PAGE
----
With the recent transition of many medical device companies to ISO 13485:2016 “Medical Devices – Quality management systems – Requirements for regulatory purposes”, it is a challenge for the industry to obtain suitably qualified software validation engineers to fulfill its requirements.
In this blog, our expert tutors John Lafferty and Carmel McCrea Kelly aim to help you deal with the process of validating software used in the manufacturing/testing of medical devices and software used in the Medical Device Quality Management Systems.
Topics covered in this blog:
1. How to meet the Software Validation Requirements of ISO 13485:2016
2. A suggested layout of documenting risk within the Master Validation Plan
3. How to Categorise the Software Used at your Medical Device company
4. Examples of computer software used in the Quality Management System
5. Validation of Software Used in Manufacturing Processes and Test Equipment
6. Software Validation of Outsourced Processes
7. Software Validation Training
1) How to meet the Software Validation Requirements of ISO 13485:2016 – 3 elements
ISO 13485:2016 Section 4.1.6 “Quality management system, General requirements” and 7.5.6 “Validation of processes for production and service provision” state the following “The organisation shall document procedures for the validation of the application of computer software used in the quality management system. Such software applications shall be validated prior to initial use and, as appropriate, after changes to such software or its application. The specific approach and activities associated with the software validation and revalidation shall be proportionate to the risk associated with the use of the software. Records of such activities shall be maintained”. In a nutshell, what does the industry need to do? We at Northridge Quality & Validation have broken down the requirements in the following three elements;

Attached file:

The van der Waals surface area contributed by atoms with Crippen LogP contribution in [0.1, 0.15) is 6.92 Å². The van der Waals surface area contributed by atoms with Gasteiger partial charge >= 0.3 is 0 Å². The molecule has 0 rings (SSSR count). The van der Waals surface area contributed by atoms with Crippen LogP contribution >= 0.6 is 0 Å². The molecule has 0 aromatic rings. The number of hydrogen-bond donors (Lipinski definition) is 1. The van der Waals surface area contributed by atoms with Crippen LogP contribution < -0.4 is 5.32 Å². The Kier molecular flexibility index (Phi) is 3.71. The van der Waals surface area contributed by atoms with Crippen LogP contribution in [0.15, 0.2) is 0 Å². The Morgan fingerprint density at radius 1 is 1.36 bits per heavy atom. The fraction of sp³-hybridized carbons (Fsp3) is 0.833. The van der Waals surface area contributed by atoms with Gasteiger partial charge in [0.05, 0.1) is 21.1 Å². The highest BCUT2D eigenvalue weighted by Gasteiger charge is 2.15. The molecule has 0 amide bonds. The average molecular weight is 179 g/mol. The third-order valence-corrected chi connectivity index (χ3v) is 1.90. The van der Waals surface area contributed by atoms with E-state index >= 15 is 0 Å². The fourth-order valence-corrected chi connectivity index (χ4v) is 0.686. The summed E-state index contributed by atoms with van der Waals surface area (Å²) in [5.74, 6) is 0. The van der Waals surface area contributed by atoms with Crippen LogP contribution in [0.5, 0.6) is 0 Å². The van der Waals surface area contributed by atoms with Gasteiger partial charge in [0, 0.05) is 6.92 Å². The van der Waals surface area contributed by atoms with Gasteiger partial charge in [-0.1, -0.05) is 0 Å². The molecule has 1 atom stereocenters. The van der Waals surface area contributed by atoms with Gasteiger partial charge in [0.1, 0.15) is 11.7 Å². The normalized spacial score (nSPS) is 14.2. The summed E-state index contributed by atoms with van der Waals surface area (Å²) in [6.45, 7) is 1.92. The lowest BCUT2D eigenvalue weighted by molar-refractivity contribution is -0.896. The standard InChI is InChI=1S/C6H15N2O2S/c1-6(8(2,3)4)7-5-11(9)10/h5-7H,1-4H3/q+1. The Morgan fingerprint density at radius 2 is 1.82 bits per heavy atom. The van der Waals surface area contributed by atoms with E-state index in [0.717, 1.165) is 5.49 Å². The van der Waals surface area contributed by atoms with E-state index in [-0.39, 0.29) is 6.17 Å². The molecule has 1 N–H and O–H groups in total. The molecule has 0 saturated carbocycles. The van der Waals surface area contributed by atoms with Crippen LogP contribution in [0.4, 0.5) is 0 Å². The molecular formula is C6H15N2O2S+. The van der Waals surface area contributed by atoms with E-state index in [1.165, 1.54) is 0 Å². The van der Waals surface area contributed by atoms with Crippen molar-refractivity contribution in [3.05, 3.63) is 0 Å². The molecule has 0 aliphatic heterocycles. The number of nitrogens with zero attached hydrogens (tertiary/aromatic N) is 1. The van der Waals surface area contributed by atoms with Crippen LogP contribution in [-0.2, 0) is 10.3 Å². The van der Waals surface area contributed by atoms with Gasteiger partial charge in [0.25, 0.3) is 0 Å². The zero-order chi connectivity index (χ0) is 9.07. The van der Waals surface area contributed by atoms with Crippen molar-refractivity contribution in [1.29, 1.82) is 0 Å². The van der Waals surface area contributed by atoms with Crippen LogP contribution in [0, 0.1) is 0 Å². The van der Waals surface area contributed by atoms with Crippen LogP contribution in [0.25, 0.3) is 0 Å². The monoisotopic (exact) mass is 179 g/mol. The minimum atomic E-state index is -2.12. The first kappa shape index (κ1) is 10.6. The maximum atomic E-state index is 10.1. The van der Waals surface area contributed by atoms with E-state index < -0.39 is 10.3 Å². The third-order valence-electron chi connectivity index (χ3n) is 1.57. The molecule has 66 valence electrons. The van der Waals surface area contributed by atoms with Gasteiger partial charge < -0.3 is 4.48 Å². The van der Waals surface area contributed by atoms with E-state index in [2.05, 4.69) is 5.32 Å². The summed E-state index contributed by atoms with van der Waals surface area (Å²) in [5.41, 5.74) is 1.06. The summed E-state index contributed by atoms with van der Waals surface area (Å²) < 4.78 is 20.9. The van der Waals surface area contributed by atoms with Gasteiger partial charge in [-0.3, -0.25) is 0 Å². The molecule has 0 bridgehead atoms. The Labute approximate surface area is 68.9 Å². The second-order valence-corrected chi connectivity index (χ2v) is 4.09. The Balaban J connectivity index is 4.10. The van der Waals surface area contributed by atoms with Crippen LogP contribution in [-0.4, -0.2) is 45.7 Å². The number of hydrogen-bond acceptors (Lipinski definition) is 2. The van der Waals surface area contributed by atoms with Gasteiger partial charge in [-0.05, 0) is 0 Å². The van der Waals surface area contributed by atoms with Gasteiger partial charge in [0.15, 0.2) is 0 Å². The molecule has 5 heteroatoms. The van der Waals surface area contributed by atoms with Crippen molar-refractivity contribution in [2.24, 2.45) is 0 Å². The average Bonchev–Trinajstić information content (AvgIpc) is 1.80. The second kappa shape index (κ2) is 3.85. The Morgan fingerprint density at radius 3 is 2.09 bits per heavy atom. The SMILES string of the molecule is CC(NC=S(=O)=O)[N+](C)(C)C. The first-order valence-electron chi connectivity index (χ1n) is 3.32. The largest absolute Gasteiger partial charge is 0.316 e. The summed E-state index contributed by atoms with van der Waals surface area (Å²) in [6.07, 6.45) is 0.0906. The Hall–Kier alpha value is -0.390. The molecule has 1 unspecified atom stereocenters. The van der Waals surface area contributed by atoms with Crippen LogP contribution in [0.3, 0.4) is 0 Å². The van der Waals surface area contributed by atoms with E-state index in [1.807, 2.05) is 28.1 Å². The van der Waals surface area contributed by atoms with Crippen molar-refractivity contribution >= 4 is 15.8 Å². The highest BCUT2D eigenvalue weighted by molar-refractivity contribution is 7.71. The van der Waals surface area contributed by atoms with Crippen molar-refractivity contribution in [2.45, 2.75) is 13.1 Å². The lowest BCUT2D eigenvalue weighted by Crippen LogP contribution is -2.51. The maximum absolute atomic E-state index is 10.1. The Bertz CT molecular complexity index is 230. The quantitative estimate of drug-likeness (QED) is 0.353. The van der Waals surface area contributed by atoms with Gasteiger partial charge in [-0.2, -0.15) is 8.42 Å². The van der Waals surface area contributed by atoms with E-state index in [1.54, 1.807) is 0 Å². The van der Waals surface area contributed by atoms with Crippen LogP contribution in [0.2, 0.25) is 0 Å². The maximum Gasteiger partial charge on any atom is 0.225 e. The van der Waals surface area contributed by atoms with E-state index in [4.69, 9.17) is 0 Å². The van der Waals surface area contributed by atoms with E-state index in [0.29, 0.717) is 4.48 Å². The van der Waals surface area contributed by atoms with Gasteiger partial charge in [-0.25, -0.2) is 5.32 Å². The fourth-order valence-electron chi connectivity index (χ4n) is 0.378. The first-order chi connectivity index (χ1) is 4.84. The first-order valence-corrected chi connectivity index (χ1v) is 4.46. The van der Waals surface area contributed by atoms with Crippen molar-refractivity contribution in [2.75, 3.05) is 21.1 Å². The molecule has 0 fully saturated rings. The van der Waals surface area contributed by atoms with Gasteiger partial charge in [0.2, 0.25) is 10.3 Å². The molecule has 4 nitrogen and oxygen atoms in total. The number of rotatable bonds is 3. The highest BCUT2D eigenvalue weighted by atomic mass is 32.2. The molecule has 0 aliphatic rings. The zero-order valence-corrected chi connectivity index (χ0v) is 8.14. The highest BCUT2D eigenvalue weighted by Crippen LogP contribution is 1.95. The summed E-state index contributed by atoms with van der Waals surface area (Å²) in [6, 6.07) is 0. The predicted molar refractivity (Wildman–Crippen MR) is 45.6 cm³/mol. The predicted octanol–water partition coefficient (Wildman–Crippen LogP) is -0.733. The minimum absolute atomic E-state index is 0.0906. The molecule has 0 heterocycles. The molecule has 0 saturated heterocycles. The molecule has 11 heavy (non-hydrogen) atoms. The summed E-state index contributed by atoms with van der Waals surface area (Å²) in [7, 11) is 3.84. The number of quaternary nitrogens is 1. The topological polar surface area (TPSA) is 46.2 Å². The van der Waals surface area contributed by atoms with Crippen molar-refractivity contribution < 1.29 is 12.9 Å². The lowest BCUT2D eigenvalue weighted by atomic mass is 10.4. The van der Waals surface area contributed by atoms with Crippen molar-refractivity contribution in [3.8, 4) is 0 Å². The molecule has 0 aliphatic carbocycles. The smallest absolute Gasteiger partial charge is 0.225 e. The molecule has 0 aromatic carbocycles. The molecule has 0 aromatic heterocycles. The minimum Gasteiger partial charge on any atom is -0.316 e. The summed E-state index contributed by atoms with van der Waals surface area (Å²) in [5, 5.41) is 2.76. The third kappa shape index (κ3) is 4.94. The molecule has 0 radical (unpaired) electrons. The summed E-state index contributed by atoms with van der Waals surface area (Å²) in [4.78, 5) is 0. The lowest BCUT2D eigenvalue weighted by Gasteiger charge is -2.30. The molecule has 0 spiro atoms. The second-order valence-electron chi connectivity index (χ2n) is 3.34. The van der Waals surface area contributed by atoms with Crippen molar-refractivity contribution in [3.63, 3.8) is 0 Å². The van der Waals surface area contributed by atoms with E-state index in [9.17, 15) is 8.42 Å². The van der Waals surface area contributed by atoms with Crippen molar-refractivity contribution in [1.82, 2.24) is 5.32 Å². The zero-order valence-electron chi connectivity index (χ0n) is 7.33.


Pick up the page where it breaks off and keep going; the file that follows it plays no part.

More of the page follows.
1. Software Validation Requirements for ISO 13485:2016
2. Output Documentation
3. Templates Required
Table 1: Software Validation Elements
As per figure 1 above, the risk rating cell can be set up with a drop-down list, such as low, medium or high. Justification for a low risk rating may be, for example, that the software does not affect product or pose any risk to the patient and, as such, the validation output documentation is decreased. The company’s risk rating definitions should be generated using a cross-functional team. Representation from a clinical board may be required if clinical matters are being discussed. When completing the risk assessment on software, consultation with ISO 14971 “Medical devices — Application of risk management to medical devices” and ISO 80002 “Medical device software — Part 2: Validation of software for medical device quality systems” is recommended. The benefit of performing a risk assessment is the outcome, for example, that low risk systems will require minimum validation effort while high-risk systems will have an increased validation effort. The risk assessment becomes the rationale for the validation effort. European Notified Bodies auditing software validation often regard the software risk assessment as the most important element of the validation.